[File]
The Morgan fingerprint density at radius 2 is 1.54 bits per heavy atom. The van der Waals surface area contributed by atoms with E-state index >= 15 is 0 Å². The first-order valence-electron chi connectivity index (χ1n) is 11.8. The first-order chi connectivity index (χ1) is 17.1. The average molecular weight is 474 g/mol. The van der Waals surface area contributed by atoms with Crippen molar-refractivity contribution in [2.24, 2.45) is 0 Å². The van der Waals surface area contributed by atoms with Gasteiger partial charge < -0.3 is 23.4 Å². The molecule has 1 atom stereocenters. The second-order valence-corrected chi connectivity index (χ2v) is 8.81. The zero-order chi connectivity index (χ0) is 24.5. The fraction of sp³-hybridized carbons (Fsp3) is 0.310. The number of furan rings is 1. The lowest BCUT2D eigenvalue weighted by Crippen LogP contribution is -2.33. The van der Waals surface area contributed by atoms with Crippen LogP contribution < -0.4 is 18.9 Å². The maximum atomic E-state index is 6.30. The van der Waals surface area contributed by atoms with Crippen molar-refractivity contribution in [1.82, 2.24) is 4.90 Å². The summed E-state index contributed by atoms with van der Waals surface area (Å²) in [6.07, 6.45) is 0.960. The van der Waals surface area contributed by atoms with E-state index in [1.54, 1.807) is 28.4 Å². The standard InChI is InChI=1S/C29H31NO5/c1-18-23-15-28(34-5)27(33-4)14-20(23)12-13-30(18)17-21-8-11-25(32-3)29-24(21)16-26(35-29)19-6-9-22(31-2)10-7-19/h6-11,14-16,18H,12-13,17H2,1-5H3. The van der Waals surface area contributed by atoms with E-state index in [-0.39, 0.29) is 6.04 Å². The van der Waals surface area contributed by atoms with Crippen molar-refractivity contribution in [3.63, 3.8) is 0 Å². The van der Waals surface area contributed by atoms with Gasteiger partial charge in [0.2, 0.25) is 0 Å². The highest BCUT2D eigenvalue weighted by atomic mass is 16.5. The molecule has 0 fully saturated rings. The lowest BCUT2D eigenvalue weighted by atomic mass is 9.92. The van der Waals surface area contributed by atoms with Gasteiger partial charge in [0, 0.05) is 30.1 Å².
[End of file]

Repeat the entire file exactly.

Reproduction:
The Morgan fingerprint density at radius 2 is 1.54 bits per heavy atom. The van der Waals surface area contributed by atoms with E-state index >= 15 is 0 Å². The first-order valence-electron chi connectivity index (χ1n) is 11.8. The first-order chi connectivity index (χ1) is 17.1. The average molecular weight is 474 g/mol. The van der Waals surface area contributed by atoms with Crippen molar-refractivity contribution in [2.24, 2.45) is 0 Å². The van der Waals surface area contributed by atoms with Gasteiger partial charge < -0.3 is 23.4 Å². The molecule has 1 atom stereocenters. The second-order valence-corrected chi connectivity index (χ2v) is 8.81. The zero-order chi connectivity index (χ0) is 24.5. The fraction of sp³-hybridized carbons (Fsp3) is 0.310. The number of furan rings is 1. The lowest BCUT2D eigenvalue weighted by Crippen LogP contribution is -2.33. The van der Waals surface area contributed by atoms with Crippen LogP contribution < -0.4 is 18.9 Å². The maximum atomic E-state index is 6.30. The van der Waals surface area contributed by atoms with Crippen molar-refractivity contribution in [1.82, 2.24) is 4.90 Å². The summed E-state index contributed by atoms with van der Waals surface area (Å²) in [6.07, 6.45) is 0.960. The van der Waals surface area contributed by atoms with E-state index in [1.54, 1.807) is 28.4 Å². The standard InChI is InChI=1S/C29H31NO5/c1-18-23-15-28(34-5)27(33-4)14-20(23)12-13-30(18)17-21-8-11-25(32-3)29-24(21)16-26(35-29)19-6-9-22(31-2)10-7-19/h6-11,14-16,18H,12-13,17H2,1-5H3. The van der Waals surface area contributed by atoms with E-state index in [-0.39, 0.29) is 6.04 Å². The van der Waals surface area contributed by atoms with Crippen molar-refractivity contribution in [3.63, 3.8) is 0 Å². The van der Waals surface area contributed by atoms with Gasteiger partial charge in [0.2, 0.25) is 0 Å². The highest BCUT2D eigenvalue weighted by atomic mass is 16.5. The molecule has 0 fully saturated rings. The lowest BCUT2D eigenvalue weighted by atomic mass is 9.92. The van der Waals surface area contributed by atoms with Gasteiger partial charge in [0, 0.05) is 30.1 Å².